The first question people usually ask is "How do I know I need to make changes?" This always goes back to investigating what's happening in your life. How are you functioning? Are you under or over functioning? Under functioning can sometimes look like not engaging in any activities outside of ones you feel required to do, and can trend toward depression. Lack of engagement, having few feelings or feeling hopeless are all red flags that under functioning has led to something more serious, especially if it lasts more than two weeks. But over functioning can be as detrimental as under functioning. There is only so long, physically and mentally, that people can live in high gear. The human nervous system just isn't built to do that. It is built for us to adapt to perform in high stress, and then reset in non-stressful circumstances so we can regain equilibrium. If you find you are in either one of these states the majority of the time, its time to make some changes.

Here is one of the easiest and best things you can do for your mental health. Get real honest real fast about what's actually happening to you. Find that one person you can really talk to and admit if you are struggling. One of the best prescriptions people could get would be to take a long walk with your best friend and talk about your problems. Why or how can something so simple make such a big difference? Connection and physical exercise allow for a powerful dump of neurochemicals that boost your mood and help you manage stress. This is simple yet powerful. Just do it!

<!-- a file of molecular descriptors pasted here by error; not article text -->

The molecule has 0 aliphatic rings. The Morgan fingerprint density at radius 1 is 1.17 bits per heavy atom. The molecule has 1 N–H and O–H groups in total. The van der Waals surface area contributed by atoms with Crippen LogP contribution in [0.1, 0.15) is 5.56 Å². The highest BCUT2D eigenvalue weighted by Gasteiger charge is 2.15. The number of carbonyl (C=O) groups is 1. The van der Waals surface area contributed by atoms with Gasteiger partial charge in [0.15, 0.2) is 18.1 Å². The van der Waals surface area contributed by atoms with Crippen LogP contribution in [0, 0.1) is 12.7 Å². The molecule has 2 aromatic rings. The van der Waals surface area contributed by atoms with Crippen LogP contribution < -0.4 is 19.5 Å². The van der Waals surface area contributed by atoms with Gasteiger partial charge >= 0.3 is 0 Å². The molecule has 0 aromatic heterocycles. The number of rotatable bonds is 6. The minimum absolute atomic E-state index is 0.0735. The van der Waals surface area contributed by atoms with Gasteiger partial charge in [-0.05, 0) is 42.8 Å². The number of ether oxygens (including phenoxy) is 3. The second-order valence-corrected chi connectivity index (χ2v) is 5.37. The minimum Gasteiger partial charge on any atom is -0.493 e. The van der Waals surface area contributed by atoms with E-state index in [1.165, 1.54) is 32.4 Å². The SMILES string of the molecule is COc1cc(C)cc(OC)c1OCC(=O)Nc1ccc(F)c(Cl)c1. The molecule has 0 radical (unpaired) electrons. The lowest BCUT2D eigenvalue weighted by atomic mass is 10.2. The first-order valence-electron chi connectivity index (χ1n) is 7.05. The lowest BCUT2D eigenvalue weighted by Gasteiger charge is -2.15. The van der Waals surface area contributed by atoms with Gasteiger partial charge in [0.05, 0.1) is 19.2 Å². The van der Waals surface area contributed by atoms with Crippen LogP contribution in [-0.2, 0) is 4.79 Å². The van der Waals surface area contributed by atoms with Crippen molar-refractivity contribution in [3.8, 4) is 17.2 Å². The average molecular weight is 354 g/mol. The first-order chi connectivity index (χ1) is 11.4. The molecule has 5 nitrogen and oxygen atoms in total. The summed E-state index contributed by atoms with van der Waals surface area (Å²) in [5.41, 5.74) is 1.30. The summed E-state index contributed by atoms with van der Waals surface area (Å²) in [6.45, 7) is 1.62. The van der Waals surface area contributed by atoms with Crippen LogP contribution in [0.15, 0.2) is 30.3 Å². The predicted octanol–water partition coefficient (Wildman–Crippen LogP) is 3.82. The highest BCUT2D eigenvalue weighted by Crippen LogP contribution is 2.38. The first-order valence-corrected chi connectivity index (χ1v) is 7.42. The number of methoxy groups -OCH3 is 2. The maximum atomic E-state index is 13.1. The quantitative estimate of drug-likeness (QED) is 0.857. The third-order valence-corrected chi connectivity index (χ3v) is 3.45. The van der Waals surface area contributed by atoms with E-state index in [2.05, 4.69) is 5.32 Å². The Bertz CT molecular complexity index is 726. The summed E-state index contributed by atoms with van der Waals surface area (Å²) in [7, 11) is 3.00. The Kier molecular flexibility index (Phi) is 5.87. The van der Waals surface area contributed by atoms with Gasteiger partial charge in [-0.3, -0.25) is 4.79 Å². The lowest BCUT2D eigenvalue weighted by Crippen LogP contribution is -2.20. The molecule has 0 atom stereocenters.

Another powerful tool is to check in with yourself every day. You may ask yourself how you feel socially, emotionally, physically, spiritually? You may be surprised at how often we forget to look at ourselves as a whole. Take just a minute to do this, and if you find you don't feel well in one area, commit to doing something to improve it that very day. One action step can move you forward.